In life, we get so much input. It is hard to keep up. One piece of advice that I got was to focus on my strengths. We are not meant to be great at everything, but we all have talent. At times we try to improve skills we don't have a passion and a knack for. Is this a wise use of our time?

In life, we never stop learning. Even skills we have a talent for can always be improved. If we don't sharpen these skills, we will lose them. I love public speaking, even though it is scary. Since relocating to Chester in the United Kingdom life has thrown me a few unexpected curve balls. Focussing on navigating these has kept me from working on my skills, my passion.

It was thus with great excitement that I attended a 5-day course at the College of Public Speaking. The College of Public Speaking.

I learned so much, and now the end of the course, I can feel my confidence growing and my passion returning. The group of 13 students could not have been more diverse. Students came as far as Kuwait, India, Italy and Spain. We learned a lot from our facilitator, Vince and even more from each other. Each of us came with different expectations and different goals in mind, and yet we all left armed with our new tools of knowledge and a stronger belief in our ability.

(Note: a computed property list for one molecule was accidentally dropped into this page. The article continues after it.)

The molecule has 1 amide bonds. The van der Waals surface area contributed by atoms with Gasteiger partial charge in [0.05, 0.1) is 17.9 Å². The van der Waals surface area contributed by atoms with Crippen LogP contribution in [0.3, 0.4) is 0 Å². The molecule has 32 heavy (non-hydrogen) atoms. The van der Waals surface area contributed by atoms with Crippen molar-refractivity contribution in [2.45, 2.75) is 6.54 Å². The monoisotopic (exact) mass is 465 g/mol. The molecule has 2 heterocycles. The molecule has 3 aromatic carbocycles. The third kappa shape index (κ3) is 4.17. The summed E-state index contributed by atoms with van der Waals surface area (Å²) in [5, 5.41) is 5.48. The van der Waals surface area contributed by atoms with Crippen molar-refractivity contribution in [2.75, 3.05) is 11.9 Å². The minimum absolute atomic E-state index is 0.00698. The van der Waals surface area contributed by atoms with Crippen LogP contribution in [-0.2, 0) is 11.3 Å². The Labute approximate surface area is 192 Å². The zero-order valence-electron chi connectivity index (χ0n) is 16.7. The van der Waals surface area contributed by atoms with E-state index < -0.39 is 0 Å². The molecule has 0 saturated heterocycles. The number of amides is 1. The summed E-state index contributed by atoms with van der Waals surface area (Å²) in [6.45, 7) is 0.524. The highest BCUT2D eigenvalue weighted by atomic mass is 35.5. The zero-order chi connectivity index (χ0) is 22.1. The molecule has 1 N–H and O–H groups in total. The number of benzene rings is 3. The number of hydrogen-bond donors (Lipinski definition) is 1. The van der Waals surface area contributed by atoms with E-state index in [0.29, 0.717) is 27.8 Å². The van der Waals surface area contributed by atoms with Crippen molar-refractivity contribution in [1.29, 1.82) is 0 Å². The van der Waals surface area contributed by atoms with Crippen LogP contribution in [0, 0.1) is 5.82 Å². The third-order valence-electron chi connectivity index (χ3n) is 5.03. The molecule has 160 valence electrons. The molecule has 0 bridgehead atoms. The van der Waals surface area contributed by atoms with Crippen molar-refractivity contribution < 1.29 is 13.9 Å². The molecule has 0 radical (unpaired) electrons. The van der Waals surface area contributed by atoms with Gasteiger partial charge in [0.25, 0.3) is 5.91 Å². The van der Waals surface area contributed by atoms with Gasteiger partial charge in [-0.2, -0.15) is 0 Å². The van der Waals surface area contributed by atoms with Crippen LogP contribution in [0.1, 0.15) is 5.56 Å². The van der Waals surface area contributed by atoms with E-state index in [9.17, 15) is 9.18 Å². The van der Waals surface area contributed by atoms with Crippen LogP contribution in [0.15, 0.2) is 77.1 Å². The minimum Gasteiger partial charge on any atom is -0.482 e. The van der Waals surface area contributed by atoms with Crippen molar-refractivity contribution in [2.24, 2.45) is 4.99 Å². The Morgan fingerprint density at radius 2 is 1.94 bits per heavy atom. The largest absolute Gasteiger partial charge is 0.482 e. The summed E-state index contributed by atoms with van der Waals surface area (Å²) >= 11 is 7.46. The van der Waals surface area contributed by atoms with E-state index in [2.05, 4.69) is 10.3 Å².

This course could not have come at a better time for me. I have the privilege of sharing the stage with four sensational women. The event is facilitated by, the online magazine for ladies celebrating their midlife journeys. Join us if you are near Chester on the evening of Thursday 26 October at Story House. Crunchy-tales at Story House

When we grow in confidence, we feel more able to attempt the things that excite and scare you at the same time. For me, this was joining a running club. I am not fit, I don't look like or feel like an athlete, and of course, there is the small matter of not being able to see much. So many reasons not to... Sometimes you have to close your eyes and jump. I went for my first run with Chester Road Runners. What a lovely bunch of mad people. Emma, whom I met at Chester Parkrun, was my guide. It was a first for her too. She was excellent — I underestimated my abilities. I managed to enjoy it. Next step? Continue doing this regularly.

"Nothing is impossible; impossible is nothing."

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In 2006 with Sandy, my guide dog, we moved back to London. I needed to find a part-time job. As with Contiki, I had a dream to work for a very specific organization, Guide Dogs UK. I wanted to be part of the place that had changed my life and the lives of so many other blind people. I wanted to be part of their fundraising team and I was sure my passion would be my secret weapon in being successful in such a role.